New York Knicks News, Roster and Rumors 2014: Which NBA Trades Can Knicks Make to Win Next Season?
In the wake of signing Carmelo Anthony, the New York Knicks could be on the verge of making some bold moves.
In fact, team president Phil Jackson reportedly took a gamble in offering up Amar'e Stoudemire, Iman Shumpert and Tim Hardaway Jr. to the Minnesota Timberwolves for arguably the most sought-after player in the NBA right now, Kevin Love. The trade may have been turned away, but it's a sign that the Knicks mean business when it comes to revamping their roster after failing to make the playoffs one season removed from winning the Atlantic Division title in 2013.
The Knicks have been searching for ways to retool their roster in hopes of building a team that can capture an NBA championship for the first time since the 1972-73 season. With that being said, accomplishing that will be no easy feat, as bloated contracts and a lack of tradeable assets still stand in their way. Yet Jackson has shown intent on being bold and creative in his pursuit of shaking up the roster.
While getting Love might not be in the cards trade-wise this coming season for the Knicks, that doesn't mean that the team is completely out of options. There are several other key players they could look to bolster their roster with before next February's NBA trade deadline.
Latin Post takes a look at some of those players the Knicks can--and perhaps should--target for a trade:
While the Knicks may be better advised to wait until the four-time NBA All-Star and 2008 NBA champion Rondo becomes a free agent next summer, there certainly wouldn't be any harm in exploring a trade for the dynamic point guard a little bit earlier than that. The Knicks are chock full of guards on their roster, so shipping the troubled former Sixth Man of the Year J.R. Smith and a couple of wing players for Rondo could work, especially if Rondo decides to push for a trade prior to next February. Their challenge will be pulling off a trade with a division rival, particularly a bitter historic rival like Boston. Yet, from the Celtics' point of view, they might be more willing, if pressed, to deal Rondo and get something for him in return instead of running the risk of losing him to their Atlantic Division foes for nothing.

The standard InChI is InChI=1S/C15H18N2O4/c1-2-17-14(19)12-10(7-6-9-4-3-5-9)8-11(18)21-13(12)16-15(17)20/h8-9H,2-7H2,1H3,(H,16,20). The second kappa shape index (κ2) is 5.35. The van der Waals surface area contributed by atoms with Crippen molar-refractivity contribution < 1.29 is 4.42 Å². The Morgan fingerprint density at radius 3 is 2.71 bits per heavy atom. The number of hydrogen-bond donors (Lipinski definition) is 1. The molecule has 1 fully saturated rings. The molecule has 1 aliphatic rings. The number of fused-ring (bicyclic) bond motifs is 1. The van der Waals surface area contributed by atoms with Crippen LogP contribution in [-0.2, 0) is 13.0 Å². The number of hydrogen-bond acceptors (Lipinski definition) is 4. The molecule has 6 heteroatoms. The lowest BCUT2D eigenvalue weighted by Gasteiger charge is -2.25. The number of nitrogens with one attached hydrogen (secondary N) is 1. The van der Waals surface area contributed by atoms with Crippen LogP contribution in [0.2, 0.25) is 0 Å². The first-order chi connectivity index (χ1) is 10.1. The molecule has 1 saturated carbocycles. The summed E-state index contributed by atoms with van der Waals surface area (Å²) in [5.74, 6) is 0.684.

The downside of getting Nash? He's aging, he's been hurt for the last few seasons, and his numbers are nowhere near the NBA MVP-winning stats he put up in 2005 and 2006.
The upside? He's Steve Nash.
The Lakers point guard is coming off the books after the season, and there's little-to-no chance that the Lakers will look to resign him considering his age and his underwhelming performance with them over the past two seasons. If the Knicks are looking to give themselves some veteran edge in the point guard department, who better than a future Hall of Famer to give them some bite, especially when they look to reach the postseason? With controlled minutes to manage his health, Nash could do for the Knicks what Jason Kidd did for them two seasons ago, when the all-time great helped get New York's offense more pass-heavy, which lead them to their first Atlantic Division title in nearly 20 years. Granted, the Knicks may not have much to offer the Lakers in terms of draft picks or stars for Nash, but aside from Smith, they could offer defensive stopper Iman Shumpert or even an expiring contract in the form of Amar'e Stoudemire or Andrea Bargnani. Nash might only be good for a season or two, but if the Knicks are sticking with the younger Jose Calderon at point guard, he can only benefit by learning tricks from the wily Nash.
Asik may be happier now in a new situation with the New Orleans Pelicans after spending the last season strapped for playing time behind Dwight Howard on the Houston Rockets, but will that be enough to keep Asik in a Pelicans uniform when his contract expires next season? If the defensive stalwart and rebounding beast Asik solely wants playing time, he's in the right place. But if he wants to win now, his best bet isn't with the Pelicans. Asik has tasted success before, having been with the Chicago Bulls during their Eastern Conference Finals run in 2010-11 and with the Rockets during their first-round battles the last two seasons. But the Pelicans don't look like a team ready to win immediately; New York, on the other hand, is looking to do exactly that. And with no Tyson Chandler holding down the center spot anymore, the Knicks could use a player of equally impressive defensive tenacity to hold down the fort. The Pelicans may be leery of dealing with New York and their bare cupboard assets, but if it looks like Asik won't sign long-term, New Orleans may settle for getting something for Asik rather than losing him for nothing.
Right off the bat, this offensive-minded forward could easily make up part of the Triangle Offense that New York is seeking to implement. Smith, who was a key factor in leading the Atlanta Hawks to success for years, is currently with the Detroit Pistons, who have a fairly crowded frontcourt with Andre Drummond and Greg Monroe. Even with Stan Van Gundy-who coached Orlando to the 2009 NBA Finals-at the helm, the Pistons are a fixer-upper. Plus, with three years left on his $54 million contract, Detroit may look to unload Smith if they struggle at the start of the season. The only snag may be orienting Smith around Carmelo Anthony, who also plays forward. Could Smith operate in the same spots where Anthony makes his bread and butter? Could he learn to play in different spots? There's only one way to find out.
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